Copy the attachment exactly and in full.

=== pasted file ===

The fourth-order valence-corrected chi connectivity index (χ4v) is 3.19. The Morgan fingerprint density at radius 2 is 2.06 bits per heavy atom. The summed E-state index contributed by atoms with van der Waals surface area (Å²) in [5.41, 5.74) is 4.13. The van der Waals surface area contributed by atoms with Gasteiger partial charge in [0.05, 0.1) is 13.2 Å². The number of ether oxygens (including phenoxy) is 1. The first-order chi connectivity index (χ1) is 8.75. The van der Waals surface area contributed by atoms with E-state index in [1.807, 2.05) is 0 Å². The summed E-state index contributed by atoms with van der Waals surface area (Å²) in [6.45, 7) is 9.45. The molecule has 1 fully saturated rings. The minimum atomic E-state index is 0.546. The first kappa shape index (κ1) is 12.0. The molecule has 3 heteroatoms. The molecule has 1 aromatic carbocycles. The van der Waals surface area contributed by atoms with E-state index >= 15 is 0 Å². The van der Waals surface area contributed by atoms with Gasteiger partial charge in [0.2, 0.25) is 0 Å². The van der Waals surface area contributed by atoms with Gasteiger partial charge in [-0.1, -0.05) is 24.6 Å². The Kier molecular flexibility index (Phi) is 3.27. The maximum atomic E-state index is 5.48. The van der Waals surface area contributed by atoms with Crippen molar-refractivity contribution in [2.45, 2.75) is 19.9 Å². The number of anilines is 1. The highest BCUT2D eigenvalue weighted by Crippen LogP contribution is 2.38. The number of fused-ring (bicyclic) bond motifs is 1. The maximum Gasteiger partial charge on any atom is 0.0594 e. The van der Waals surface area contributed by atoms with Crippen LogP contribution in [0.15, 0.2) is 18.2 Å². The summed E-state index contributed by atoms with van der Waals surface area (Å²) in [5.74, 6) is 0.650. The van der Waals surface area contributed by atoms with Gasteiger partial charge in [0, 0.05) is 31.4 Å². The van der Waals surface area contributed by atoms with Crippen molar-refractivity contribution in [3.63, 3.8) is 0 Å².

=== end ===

The fourth-order valence-corrected chi connectivity index (χ4v) is 3.19. The Morgan fingerprint density at radius 2 is 2.06 bits per heavy atom. The summed E-state index contributed by atoms with van der Waals surface area (Å²) in [5.41, 5.74) is 4.13. The van der Waals surface area contributed by atoms with Gasteiger partial charge in [0.05, 0.1) is 13.2 Å². The number of ether oxygens (including phenoxy) is 1. The first-order chi connectivity index (χ1) is 8.75. The van der Waals surface area contributed by atoms with E-state index in [1.807, 2.05) is 0 Å². The summed E-state index contributed by atoms with van der Waals surface area (Å²) in [6.45, 7) is 9.45. The molecule has 1 fully saturated rings. The minimum atomic E-state index is 0.546. The first kappa shape index (κ1) is 12.0. The molecule has 3 heteroatoms. The molecule has 1 aromatic carbocycles. The van der Waals surface area contributed by atoms with E-state index >= 15 is 0 Å². The van der Waals surface area contributed by atoms with Gasteiger partial charge in [0.2, 0.25) is 0 Å². The van der Waals surface area contributed by atoms with Gasteiger partial charge in [-0.1, -0.05) is 24.6 Å². The Kier molecular flexibility index (Phi) is 3.27. The maximum atomic E-state index is 5.48. The van der Waals surface area contributed by atoms with Crippen molar-refractivity contribution in [2.45, 2.75) is 19.9 Å². The number of anilines is 1. The highest BCUT2D eigenvalue weighted by Crippen LogP contribution is 2.38. The number of fused-ring (bicyclic) bond motifs is 1. The maximum Gasteiger partial charge on any atom is 0.0594 e. The van der Waals surface area contributed by atoms with Crippen LogP contribution in [0.15, 0.2) is 18.2 Å². The summed E-state index contributed by atoms with van der Waals surface area (Å²) in [5.74, 6) is 0.650. The van der Waals surface area contributed by atoms with Gasteiger partial charge in [0, 0.05) is 31.4 Å². The van der Waals surface area contributed by atoms with Crippen molar-refractivity contribution in [3.63, 3.8) is 0 Å².